Scrubbing Data With DTS : Part 2

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Chances are, if you've dealt with any type of data, you know you

rarely receive the data in perfect condition.

In my last article, we discussed the simpler example of

how to add dashes in a social security number using DTS. This week, we'll tackle a much more complex example.

In this example, we have data that looks like the below screen.

The data as you can see has some all upper-case words and some upper-lower case words. There's also

an instance where the data has a "&" symbol that we'd prefer be spelt out as a "and".

If you havn't done so already, you may want to go back and read the previous article in this series to

understand how we create the connections and the transform data task. After you've done this create a connection from the sample file to another empty text file as we did in the last article.

Create a Transform Data Task between the two connections and double click on the arrow between them.

Under the transformation tab, delete the first arrow connecting the source Col001 to the destination. Again, this is all explained in the previous example. Click and drag the word Col011 from the source to the destination. After you release, the below screen will popup. Select the ActiveX Script method of transformation.

Click properties in the first screen to take you to the ActiveX dialog box.

Select properties as you enter the next screen. This will take you to the screen where you can modify the transformation. By default, you’ll see the below type of transformation code:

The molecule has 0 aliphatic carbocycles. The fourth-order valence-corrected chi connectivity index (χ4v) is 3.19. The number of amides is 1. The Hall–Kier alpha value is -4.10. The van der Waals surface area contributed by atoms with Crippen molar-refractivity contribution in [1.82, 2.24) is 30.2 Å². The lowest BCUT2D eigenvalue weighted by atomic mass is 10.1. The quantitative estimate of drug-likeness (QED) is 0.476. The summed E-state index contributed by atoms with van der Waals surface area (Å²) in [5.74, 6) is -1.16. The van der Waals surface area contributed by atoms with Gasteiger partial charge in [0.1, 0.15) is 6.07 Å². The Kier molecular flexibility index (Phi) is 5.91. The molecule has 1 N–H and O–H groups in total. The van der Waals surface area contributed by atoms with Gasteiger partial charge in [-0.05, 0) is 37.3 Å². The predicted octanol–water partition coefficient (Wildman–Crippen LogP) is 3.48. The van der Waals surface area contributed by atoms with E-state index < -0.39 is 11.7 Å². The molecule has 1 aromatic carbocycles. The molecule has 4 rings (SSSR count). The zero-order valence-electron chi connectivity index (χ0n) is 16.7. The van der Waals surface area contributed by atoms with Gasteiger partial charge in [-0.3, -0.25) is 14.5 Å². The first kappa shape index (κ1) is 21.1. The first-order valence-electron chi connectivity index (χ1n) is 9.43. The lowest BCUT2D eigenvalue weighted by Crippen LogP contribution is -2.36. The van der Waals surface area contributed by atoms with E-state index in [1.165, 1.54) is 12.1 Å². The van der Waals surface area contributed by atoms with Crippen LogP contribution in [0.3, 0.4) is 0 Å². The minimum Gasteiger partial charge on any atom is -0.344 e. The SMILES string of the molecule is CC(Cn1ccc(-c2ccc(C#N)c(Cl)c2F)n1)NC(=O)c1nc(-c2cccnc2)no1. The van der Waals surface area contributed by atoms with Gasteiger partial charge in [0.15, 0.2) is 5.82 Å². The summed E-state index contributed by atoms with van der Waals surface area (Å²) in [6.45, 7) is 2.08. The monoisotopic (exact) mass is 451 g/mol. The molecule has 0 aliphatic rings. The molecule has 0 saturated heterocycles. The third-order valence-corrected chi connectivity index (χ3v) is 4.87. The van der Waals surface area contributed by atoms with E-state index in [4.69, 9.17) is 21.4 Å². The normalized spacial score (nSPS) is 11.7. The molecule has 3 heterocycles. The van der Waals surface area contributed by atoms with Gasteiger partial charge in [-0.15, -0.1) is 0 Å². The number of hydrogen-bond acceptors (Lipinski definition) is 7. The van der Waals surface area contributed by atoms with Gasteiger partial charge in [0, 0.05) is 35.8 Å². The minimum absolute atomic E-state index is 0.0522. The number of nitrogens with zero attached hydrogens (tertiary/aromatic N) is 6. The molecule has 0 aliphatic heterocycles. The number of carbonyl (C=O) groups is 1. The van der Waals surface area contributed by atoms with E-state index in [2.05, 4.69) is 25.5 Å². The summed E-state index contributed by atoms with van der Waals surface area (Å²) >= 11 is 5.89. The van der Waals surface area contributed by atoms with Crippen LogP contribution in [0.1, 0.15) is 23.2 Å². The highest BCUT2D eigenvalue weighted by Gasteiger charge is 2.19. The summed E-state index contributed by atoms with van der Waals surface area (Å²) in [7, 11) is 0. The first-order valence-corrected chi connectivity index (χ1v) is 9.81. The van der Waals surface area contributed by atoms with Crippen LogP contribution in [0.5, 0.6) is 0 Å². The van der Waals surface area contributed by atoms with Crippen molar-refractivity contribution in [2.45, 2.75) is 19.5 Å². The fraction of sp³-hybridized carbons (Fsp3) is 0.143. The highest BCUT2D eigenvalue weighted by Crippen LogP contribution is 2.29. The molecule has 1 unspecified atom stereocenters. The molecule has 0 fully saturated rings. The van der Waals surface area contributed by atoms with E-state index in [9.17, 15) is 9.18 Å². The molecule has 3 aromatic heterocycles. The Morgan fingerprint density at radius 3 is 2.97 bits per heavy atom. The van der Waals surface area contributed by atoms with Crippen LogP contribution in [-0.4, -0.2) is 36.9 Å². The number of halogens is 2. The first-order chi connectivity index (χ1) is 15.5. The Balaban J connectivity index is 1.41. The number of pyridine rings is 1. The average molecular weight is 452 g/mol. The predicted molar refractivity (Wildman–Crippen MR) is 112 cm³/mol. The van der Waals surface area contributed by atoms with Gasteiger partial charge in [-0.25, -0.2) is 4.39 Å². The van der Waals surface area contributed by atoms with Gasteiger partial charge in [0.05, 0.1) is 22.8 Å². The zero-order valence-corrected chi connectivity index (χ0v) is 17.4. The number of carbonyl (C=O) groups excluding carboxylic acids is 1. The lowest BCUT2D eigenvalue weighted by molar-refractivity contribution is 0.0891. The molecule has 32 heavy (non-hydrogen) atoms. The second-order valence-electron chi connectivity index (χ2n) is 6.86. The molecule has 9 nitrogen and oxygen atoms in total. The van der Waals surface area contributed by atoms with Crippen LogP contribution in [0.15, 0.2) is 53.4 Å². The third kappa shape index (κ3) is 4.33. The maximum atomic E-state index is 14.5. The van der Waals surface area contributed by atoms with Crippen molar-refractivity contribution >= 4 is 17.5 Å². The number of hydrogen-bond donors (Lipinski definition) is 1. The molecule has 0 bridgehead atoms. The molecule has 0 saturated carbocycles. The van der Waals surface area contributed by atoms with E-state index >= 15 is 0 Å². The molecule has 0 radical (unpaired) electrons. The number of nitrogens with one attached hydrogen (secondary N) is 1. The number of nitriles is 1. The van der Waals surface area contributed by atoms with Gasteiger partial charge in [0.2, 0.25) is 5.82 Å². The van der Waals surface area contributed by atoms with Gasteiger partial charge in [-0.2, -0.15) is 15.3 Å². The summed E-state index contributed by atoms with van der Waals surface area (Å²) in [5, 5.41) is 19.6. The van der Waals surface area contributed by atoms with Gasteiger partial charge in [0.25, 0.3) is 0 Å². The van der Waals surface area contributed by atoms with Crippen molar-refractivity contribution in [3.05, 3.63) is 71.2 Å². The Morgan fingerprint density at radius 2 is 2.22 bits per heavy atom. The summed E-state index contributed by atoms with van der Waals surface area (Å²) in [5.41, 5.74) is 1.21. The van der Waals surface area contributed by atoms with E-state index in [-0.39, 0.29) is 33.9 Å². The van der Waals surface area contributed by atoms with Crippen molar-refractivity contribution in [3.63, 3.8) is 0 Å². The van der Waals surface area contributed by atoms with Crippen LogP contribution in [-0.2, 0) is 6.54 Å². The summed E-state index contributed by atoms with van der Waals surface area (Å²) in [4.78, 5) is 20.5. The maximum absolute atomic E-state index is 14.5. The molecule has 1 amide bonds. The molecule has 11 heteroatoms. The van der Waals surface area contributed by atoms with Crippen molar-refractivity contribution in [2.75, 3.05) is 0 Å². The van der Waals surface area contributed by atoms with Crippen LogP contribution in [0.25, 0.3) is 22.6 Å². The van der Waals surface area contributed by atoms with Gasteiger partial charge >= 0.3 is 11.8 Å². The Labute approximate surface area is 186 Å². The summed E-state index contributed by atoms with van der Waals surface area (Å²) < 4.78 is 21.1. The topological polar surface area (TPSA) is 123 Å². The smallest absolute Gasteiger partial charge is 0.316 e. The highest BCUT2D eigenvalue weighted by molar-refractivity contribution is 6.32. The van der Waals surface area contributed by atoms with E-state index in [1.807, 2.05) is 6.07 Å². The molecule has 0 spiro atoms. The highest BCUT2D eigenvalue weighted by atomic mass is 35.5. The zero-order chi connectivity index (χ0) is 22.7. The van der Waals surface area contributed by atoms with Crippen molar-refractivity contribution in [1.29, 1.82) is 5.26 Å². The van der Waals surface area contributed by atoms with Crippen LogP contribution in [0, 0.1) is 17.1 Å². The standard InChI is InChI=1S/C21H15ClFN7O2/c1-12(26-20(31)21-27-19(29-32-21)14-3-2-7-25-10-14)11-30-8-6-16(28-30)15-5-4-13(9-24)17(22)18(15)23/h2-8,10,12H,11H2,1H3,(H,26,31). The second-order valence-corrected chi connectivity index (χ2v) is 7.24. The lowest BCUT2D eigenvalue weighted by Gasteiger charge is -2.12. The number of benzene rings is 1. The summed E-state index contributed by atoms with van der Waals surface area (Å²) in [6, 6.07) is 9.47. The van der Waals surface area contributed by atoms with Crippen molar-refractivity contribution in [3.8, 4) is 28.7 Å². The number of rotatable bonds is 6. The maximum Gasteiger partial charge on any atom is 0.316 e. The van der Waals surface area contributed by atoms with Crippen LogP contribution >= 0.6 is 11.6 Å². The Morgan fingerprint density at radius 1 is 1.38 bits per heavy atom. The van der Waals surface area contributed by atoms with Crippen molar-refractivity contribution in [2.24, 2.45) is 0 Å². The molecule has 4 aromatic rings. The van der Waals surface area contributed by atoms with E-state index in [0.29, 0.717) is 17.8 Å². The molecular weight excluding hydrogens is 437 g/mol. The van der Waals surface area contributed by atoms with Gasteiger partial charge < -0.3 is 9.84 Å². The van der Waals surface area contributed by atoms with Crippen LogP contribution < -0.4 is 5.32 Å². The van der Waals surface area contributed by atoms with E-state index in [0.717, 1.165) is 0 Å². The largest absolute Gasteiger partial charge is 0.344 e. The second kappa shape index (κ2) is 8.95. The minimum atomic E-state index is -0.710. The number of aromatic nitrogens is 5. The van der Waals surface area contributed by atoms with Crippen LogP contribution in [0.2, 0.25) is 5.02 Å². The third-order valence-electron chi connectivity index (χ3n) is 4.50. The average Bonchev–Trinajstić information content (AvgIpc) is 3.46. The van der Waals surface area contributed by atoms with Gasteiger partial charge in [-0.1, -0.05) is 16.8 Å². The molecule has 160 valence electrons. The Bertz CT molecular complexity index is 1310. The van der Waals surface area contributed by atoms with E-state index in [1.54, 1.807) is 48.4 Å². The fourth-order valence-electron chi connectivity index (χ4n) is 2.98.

DTSDestination("Col001") = DTSSource("Col001")

First, make sure VBScript is selected, then you're all set. Use the below code to make the first

letter of each word capitalized as well as fix the & to the word and.

Function Main()
	intlen = len(DTSSource("Col001"))
	i = 1
	flgucase = "Y"
	Do While i -1 

Taking the above code apart is not too difficult.  We must first set all of our variables to their defaults.
The variable intlen is set to the length of each source row.  We use the variable i for a loop later.  
Lastly, the variable flgucase is set to Y to designate that we'd like the first letter in our string capitalized.

	intlen = len(DTSSource("Col001"))
	i = 1
	flgucase = "Y"

The next step is to begin the loop. We must set the loop to loop through each letter until the end of the string.

This is done with our intlen variable that we initialized earlier. We then set the value of midstr to

the current letter in the loop by using the mid function and the i variable.

Next, you must perform the capitalization. If the flgucase variable is Y, then capitalize the letter

or variable using the UCASE function. If it's not set to Y, then make it lowercase using the LCASE function.

Notice that we added a IF statement in the code next to determine if the letter is actually a space. We also concatenate here the pevious letter with the new letter. If it is a space,

then the next letter will be capitalized using the flgucase variable. We must finally increment our loop and end the loop.

	Do While i -1 

The last bit of code is the easiest.  We must set the destination column to be equal to the variable
strName, which holds the concatenation that we created earlier.  We have also added in the code the logic
to replace the & with and using the replace function.
	DTSDestination("Col001") = replace(strName, "&", "and")
	Main = DTSTransformStat_OK

Make sure you click on the Save button to save your code before exiting this screen. To test it,

click on the Test button and then click View Results to see the final product. As you can see

below, the updated code should've fixed your formatting problem on the destination.

As we mentioned last week, the more logic you add to your code, the slower it will run. The smallest bit of VBScript will make your transformation run twice as slow as it would

using the straight copy column method. Now that you know the basics, you're ready to tackle about any transformation problem in VBScript!

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